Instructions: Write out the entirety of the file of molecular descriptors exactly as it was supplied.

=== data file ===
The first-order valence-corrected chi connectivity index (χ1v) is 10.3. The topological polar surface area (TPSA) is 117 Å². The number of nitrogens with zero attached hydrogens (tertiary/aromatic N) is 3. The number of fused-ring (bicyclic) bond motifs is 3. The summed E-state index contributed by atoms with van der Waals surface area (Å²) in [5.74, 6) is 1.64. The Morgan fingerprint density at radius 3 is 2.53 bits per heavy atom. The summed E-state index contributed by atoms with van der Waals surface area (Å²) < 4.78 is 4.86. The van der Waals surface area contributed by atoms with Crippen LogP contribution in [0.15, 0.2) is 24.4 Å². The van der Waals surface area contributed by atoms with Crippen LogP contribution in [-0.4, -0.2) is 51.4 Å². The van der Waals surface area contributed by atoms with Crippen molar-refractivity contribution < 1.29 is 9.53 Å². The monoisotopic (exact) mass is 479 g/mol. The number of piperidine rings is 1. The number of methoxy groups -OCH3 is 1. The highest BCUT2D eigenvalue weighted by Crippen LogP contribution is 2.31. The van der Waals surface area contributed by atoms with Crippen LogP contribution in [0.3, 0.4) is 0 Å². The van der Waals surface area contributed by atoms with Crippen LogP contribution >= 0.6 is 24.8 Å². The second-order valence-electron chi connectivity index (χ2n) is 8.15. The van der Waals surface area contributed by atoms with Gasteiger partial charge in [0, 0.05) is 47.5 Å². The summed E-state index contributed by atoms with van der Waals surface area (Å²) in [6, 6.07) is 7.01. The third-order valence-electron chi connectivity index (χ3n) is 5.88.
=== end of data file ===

The first-order valence-corrected chi connectivity index (χ1v) is 10.3. The topological polar surface area (TPSA) is 117 Å². The number of nitrogens with zero attached hydrogens (tertiary/aromatic N) is 3. The number of fused-ring (bicyclic) bond motifs is 3. The summed E-state index contributed by atoms with van der Waals surface area (Å²) in [5.74, 6) is 1.64. The Morgan fingerprint density at radius 3 is 2.53 bits per heavy atom. The summed E-state index contributed by atoms with van der Waals surface area (Å²) < 4.78 is 4.86. The van der Waals surface area contributed by atoms with Crippen LogP contribution in [0.15, 0.2) is 24.4 Å². The van der Waals surface area contributed by atoms with Crippen LogP contribution in [-0.4, -0.2) is 51.4 Å². The van der Waals surface area contributed by atoms with Crippen molar-refractivity contribution < 1.29 is 9.53 Å². The monoisotopic (exact) mass is 479 g/mol. The number of piperidine rings is 1. The number of methoxy groups -OCH3 is 1. The highest BCUT2D eigenvalue weighted by Crippen LogP contribution is 2.31. The van der Waals surface area contributed by atoms with Crippen LogP contribution in [0.3, 0.4) is 0 Å². The van der Waals surface area contributed by atoms with Crippen LogP contribution >= 0.6 is 24.8 Å². The second-order valence-electron chi connectivity index (χ2n) is 8.15. The van der Waals surface area contributed by atoms with Gasteiger partial charge in [0, 0.05) is 47.5 Å². The summed E-state index contributed by atoms with van der Waals surface area (Å²) in [6, 6.07) is 7.01. The third-order valence-electron chi connectivity index (χ3n) is 5.88.